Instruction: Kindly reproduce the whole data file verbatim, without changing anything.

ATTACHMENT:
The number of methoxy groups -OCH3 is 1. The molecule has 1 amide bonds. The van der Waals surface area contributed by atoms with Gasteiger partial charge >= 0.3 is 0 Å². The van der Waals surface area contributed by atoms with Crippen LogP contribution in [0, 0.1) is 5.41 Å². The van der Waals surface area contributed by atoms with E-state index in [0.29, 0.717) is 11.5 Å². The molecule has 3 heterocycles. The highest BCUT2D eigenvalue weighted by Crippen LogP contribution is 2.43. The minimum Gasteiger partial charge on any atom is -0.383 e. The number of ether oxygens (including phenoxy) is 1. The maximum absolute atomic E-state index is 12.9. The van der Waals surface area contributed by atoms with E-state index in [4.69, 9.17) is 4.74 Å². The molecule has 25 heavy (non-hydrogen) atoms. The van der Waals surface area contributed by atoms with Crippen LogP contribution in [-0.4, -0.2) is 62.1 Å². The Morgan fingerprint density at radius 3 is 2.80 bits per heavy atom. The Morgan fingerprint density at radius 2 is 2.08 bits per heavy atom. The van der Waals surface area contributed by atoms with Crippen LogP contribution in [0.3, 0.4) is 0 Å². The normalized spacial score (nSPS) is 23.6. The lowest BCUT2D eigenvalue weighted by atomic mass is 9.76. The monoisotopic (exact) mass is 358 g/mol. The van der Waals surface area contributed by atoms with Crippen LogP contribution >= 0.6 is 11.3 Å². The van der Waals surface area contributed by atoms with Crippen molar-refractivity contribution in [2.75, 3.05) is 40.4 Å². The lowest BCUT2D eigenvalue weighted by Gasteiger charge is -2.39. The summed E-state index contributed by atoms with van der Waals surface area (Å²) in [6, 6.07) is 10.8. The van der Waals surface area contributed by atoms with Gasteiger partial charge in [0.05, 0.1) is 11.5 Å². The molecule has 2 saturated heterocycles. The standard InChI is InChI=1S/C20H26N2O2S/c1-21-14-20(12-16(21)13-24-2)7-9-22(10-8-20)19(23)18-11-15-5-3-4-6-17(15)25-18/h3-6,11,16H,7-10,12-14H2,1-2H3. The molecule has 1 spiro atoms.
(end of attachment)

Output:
The number of methoxy groups -OCH3 is 1. The molecule has 1 amide bonds. The van der Waals surface area contributed by atoms with Gasteiger partial charge >= 0.3 is 0 Å². The van der Waals surface area contributed by atoms with Crippen LogP contribution in [0, 0.1) is 5.41 Å². The van der Waals surface area contributed by atoms with E-state index in [0.29, 0.717) is 11.5 Å². The molecule has 3 heterocycles. The highest BCUT2D eigenvalue weighted by Crippen LogP contribution is 2.43. The minimum Gasteiger partial charge on any atom is -0.383 e. The number of ether oxygens (including phenoxy) is 1. The maximum absolute atomic E-state index is 12.9. The van der Waals surface area contributed by atoms with E-state index in [4.69, 9.17) is 4.74 Å². The molecule has 25 heavy (non-hydrogen) atoms. The van der Waals surface area contributed by atoms with Crippen LogP contribution in [-0.4, -0.2) is 62.1 Å². The Morgan fingerprint density at radius 3 is 2.80 bits per heavy atom. The Morgan fingerprint density at radius 2 is 2.08 bits per heavy atom. The van der Waals surface area contributed by atoms with Crippen LogP contribution in [0.3, 0.4) is 0 Å². The normalized spacial score (nSPS) is 23.6. The lowest BCUT2D eigenvalue weighted by atomic mass is 9.76. The monoisotopic (exact) mass is 358 g/mol. The van der Waals surface area contributed by atoms with Crippen LogP contribution >= 0.6 is 11.3 Å². The van der Waals surface area contributed by atoms with Crippen molar-refractivity contribution in [2.75, 3.05) is 40.4 Å². The lowest BCUT2D eigenvalue weighted by Gasteiger charge is -2.39. The summed E-state index contributed by atoms with van der Waals surface area (Å²) in [6, 6.07) is 10.8. The van der Waals surface area contributed by atoms with Gasteiger partial charge in [0.05, 0.1) is 11.5 Å². The molecule has 2 saturated heterocycles. The standard InChI is InChI=1S/C20H26N2O2S/c1-21-14-20(12-16(21)13-24-2)7-9-22(10-8-20)19(23)18-11-15-5-3-4-6-17(15)25-18/h3-6,11,16H,7-10,12-14H2,1-2H3. The molecule has 1 spiro atoms.